Beautiful engraved specimen certificate from the Kaufman and Broad
printed in 1987. This historic document was printed by Jeffries Bank Note Company and has an
ornate border around it with a vignette of an allegorical man. This item has the printed signatures of the Company's Chairman, Eli Broad and is over 20 years old. The certificate came from the printers archives and has a note on it regarding "Full Steel" describing the type of engraving. Also, the type of bond was circled. This the only specimen we have from this company.
Kaufman and Broad Building Co. was founded in Detroit in 1957 by Eli Broad and Donald Kaufman. Broad, an accountant, parlayed an initial $25,000 investment into sales of $250,000 on the first weekend of business. By the end of its first year, Kaufman and Broad were posting revenues of $1.7 million.
The company expanded rapidly and went public in 1961. A year later it was the first homebuilder to be listed on the New York Stock Exchange. It moved into California in 1963. Through acquisitions, it rapidly became a top US homebuilder, expanding into New York, San Francisco, and Chicago. In 1965 it formed a mortgage subsidiary to arrange loans for its customers.
In the early 1970s the firm entered Europe and Canada. Sales passed the $100 million mark in 1971 and the company diversified, buying Sun Life Insurance. Housing operations were renamed Kaufman and Broad Development Group (KBDG).
In 1980 the flamboyant Bruce Karatz, who had joined the firm in 1972, was appointed president. Karatz steered the company through the recession of the early 1980s, focusing on California, France, and Canada. KBDG acquired Bati-Service, a major French developer of affordable homes, in 1985.
The company was renamed Kaufman and Broad Home Corporation in 1986. In 1989 it reorganized into two separate billion-dollar companies: Broad Inc. (now SunAmerica), an insurance firm with Eli Broad as its chairman and CEO, and Kaufman and Broad Home, with Karatz as CEO (and later chairman), which was spun off to shareholders in 1989.
When the California real estate market crashed in 1990, earnings plummeted. Karatz diversified by buying up strong regional builders. Kaufman and Broad entered Arizona, Colorado, and Nevada in 1993 and Utah in 1994. Profits dropped in 1995 and 1996 because of weakness in the California and Paris markets and the company's winding down of Canadian operations. But expansion continued, including the acquisition of Rayco, a Texas builder, in 1996.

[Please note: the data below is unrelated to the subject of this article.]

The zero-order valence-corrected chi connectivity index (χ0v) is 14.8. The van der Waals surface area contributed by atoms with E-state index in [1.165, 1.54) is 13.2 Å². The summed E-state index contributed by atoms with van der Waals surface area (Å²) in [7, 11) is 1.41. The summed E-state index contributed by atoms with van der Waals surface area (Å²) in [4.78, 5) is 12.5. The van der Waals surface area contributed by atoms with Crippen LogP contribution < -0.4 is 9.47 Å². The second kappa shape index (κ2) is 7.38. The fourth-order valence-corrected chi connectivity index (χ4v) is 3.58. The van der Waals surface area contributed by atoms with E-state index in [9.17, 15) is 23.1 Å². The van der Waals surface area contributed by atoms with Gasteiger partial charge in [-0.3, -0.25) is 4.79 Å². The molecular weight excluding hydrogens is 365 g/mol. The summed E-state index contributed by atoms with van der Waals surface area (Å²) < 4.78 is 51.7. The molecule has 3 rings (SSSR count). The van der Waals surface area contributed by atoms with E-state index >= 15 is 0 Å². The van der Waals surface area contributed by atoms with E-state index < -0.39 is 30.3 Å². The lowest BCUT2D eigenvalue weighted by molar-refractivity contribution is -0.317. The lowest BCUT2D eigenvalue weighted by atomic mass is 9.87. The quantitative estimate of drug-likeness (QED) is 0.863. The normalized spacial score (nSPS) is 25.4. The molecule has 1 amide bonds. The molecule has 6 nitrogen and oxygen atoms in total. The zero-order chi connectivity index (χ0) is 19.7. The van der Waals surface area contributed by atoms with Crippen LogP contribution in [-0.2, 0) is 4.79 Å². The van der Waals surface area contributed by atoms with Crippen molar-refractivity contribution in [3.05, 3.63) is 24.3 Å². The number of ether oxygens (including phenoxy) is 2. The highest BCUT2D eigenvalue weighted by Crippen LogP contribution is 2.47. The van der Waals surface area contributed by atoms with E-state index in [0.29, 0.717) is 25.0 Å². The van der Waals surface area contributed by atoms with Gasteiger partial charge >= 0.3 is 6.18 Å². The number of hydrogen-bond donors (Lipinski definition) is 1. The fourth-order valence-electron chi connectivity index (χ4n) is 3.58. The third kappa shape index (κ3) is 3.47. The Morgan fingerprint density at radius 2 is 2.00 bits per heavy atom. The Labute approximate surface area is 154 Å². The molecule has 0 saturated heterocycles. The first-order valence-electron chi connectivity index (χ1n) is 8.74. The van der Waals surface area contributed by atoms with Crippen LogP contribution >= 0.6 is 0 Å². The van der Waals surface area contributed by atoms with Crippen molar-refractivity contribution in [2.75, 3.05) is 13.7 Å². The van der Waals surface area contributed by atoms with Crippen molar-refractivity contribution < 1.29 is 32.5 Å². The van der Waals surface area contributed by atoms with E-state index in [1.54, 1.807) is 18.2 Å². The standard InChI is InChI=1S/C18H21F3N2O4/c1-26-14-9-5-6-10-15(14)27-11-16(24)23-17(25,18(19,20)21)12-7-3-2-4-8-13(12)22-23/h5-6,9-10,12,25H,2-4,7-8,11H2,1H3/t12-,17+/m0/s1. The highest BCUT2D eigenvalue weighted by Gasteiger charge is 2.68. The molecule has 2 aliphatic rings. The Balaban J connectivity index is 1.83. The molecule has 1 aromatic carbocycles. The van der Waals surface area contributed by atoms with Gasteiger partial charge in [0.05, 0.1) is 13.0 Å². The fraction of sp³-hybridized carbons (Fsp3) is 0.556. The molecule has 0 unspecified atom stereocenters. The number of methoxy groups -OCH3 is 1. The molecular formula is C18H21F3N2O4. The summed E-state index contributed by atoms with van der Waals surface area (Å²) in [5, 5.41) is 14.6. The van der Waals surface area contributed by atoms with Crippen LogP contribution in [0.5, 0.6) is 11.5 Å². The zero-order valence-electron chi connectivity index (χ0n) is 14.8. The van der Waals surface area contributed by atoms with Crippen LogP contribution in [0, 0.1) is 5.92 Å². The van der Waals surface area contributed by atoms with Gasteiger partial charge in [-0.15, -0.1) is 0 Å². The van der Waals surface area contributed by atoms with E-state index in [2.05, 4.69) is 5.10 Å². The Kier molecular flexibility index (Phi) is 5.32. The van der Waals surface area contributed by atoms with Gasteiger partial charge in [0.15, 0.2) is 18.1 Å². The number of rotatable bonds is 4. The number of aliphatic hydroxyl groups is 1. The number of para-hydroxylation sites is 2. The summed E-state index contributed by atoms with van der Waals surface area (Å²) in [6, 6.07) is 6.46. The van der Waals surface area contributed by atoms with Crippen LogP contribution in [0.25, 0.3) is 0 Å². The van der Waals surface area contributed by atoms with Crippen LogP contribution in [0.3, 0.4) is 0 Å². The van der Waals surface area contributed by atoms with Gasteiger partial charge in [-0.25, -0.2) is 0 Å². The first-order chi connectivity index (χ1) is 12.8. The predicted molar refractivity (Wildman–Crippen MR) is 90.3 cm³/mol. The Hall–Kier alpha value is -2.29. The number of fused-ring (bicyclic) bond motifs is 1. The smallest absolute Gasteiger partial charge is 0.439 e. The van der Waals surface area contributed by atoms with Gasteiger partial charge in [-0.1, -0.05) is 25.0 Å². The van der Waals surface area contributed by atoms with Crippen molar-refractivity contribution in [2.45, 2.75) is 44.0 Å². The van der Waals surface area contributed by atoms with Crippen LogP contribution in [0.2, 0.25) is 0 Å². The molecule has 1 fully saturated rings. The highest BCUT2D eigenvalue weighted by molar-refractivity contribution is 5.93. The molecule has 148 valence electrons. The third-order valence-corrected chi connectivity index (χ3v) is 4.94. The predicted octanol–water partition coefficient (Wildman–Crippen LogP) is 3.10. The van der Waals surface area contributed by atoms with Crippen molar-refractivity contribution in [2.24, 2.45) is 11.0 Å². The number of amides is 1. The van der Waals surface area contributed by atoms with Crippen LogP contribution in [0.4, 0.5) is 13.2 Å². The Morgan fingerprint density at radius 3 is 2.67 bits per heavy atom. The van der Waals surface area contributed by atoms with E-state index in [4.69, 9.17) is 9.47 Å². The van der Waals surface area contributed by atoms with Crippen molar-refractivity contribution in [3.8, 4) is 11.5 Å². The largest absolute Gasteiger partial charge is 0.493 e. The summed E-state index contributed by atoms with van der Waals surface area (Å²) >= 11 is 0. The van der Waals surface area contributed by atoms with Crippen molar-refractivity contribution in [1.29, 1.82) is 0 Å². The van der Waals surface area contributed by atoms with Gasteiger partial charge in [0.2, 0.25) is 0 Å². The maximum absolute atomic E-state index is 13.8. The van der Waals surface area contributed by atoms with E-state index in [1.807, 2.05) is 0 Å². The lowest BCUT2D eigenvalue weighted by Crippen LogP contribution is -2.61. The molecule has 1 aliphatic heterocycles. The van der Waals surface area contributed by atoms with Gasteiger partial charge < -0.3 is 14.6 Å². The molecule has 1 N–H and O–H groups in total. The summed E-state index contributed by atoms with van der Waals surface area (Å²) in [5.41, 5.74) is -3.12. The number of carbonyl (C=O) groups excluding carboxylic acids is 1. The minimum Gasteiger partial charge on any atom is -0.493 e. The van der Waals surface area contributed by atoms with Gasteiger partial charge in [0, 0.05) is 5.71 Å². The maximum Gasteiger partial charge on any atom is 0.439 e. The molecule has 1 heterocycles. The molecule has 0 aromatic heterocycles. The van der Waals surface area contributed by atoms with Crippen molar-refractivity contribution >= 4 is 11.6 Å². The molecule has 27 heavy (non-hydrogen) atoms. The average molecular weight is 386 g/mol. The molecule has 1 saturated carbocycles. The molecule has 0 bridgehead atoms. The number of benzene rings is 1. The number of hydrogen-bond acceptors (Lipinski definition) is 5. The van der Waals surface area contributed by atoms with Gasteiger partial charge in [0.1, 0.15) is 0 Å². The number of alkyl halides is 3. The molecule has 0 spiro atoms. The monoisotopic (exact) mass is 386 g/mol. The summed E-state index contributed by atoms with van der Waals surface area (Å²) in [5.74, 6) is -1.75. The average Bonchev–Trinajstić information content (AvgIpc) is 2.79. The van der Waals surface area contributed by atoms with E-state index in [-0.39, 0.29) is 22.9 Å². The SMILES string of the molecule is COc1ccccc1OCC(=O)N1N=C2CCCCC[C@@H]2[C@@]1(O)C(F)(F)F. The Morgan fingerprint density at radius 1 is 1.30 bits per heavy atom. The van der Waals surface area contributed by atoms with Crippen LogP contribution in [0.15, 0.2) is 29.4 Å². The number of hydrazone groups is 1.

Borrowing from the methods of Rayco, Kaufman and Broad began surveying home buyers for suggestions to incorporate into new designs. In 1998 the company began to build its New Home Showrooms; there are now 14, with another under construction. The corporation continued its expansion drive in 1998 when it paid about $165 million for Dover/Ideal, PrideMark, and Estes, privately held builders based in Houston, Denver, and Tucson, respectively.
Kaufman and Broad in 1999 bought Lewis Homes, a major California builder and the #1 builder in Las Vegas, for about $545 million. The company raised $117 million in 2000 by taking half of its French subsidiary public, but retained a controlling interest. Also the company formed a joint venture -- American CityVista -- with former Department of Housing and Urban Development secretary Henry Cisneros to develop homes in inner-city communities.
In 2001, the company changed its name again, shortening it to KB Home. Later that year it expanded into the northern Florida market by buying Jacksonville-based Trademark Home Builders.
KB Home is one of America's largest homebuilders with domestic operating divisions in some of the fastest-growing areas of the country including California, Arizona, Nevada, New Mexico, Colorado, Texas and Florida. Kaufman & Broad S.A., the Company's majority-owned subsidiary, is one of the largest homebuilders in France. In fiscal 2000, the Company delivered homes to 22,847 families in the United States and France. It also operates a full-service mortgage company for the convenience of its buyers. Founded in 1957, KB Home is a Fortune 500 company listed on the New York Stock Exchange under the ticker symbol "KBH."
History from Wikipeida and OldCompanyResearch.com.
Specimen Certificates are actual certificates that have never been issued. They were usually kept by the printers in their permanent archives as their only example of a particular certificate. Sometimes you will see a hand stamp on the certificate that says "Do not remove from file".
Specimens were also used to show prospective clients different types of certificate designs that were available. Specimen certificates are usually much scarcer than issued certificates. In fact, many times they are the only way to get a certificate for a particular company because the issued certificates were redeemed and destroyed. In a few instances, Specimen certificates we made for a company but were never used because a different design was chosen by the company.
These certificates are normally stamped "Specimen" or they have small holes spelling the word specimen. Most of the time they don't have a serial number, or they have a serial number of 00000. This is an exciting sector of the hobby that grown in popularity over the past several years.